Thursday, March 31, 2011

608. Sense of humor and a nice rapport

One day teacher of English A said to teacher of English B, “Sense of humor is something natural in human relationships, also in the class. It’s perfectly compatible with a serious discipline, as you may know. Even more, there cannot be humor if discipline lacks in a class.

All this stuff has to do with striving to work well, both teacher and students.

It’s like a lubrificant for the gear of the class, which enables the conducting of the class ok.

But don’t force up the situation in the class: it’s not being funny. Have fun in the class: perfectly compatible with rigor in working.

If you are competent, more likely you’ll be able to manage the class and enjoy the class. Be patient to obtain a good rapport. Be respectful to your students, not bitter, listen to them like they were adults; they like this.” / Photo from: now dartmouth edu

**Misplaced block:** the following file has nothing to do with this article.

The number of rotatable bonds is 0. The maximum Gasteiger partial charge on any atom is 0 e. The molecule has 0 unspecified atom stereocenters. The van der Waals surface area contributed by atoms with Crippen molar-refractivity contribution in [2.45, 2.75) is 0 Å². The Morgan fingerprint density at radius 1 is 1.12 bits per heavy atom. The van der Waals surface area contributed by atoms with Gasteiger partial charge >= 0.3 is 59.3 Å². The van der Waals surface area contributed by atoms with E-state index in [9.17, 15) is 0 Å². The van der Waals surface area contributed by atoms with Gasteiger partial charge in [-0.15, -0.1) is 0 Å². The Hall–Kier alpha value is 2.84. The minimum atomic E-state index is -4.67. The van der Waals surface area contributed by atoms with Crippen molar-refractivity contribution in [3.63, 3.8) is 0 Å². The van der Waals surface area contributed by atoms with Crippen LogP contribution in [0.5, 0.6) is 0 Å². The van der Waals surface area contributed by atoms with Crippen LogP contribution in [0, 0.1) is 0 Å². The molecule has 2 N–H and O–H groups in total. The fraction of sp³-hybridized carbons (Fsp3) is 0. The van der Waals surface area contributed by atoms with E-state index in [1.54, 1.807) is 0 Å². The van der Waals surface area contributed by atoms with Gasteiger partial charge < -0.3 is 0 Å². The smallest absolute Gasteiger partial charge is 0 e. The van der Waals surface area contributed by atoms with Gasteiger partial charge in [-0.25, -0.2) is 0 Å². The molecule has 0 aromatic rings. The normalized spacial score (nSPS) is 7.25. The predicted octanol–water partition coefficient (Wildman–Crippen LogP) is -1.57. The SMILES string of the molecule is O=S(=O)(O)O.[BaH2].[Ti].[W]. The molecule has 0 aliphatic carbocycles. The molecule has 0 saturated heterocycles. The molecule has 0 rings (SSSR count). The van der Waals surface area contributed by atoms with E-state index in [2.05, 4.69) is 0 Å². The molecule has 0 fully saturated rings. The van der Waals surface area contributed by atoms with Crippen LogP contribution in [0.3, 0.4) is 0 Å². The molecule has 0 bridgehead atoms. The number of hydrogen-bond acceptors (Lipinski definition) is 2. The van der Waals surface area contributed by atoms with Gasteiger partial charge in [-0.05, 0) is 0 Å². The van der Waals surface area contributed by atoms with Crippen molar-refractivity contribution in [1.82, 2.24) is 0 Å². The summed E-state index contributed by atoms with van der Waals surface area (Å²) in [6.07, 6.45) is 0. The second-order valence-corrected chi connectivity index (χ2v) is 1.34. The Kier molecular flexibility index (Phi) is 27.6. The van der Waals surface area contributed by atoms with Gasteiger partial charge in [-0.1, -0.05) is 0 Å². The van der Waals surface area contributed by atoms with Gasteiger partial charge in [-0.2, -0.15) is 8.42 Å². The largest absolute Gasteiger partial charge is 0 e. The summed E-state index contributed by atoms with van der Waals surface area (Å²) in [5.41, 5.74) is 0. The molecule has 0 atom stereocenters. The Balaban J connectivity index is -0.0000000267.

Wednesday, March 30, 2011

607. A lot of success on their counts

Today I copy a quotation from great BROWN, H. D. (1989) A Practical Guide to Language Learning. A Fifteen-Week Program of Strategies for Success. New York: McGraw-Hill.

For me it’s a sound insight for a learner of English, and hits upon one of the keys to succeed in learning English. If useful, you can read it and keep it in mind for your, for our daily teaching.

One of the primary keys to success in any undertaking is to establish your own personal goals. The more those goals arise out of your convictions, beliefs, and general aspirations, the better are your chances of succeeding. If you’re involved in something only because someone else has told you to be there, you’re not as likely to come out a winner. (page 5).

(I wrote a paper on this book, for my doctorate research). / Photo from: m24digital com. british-airways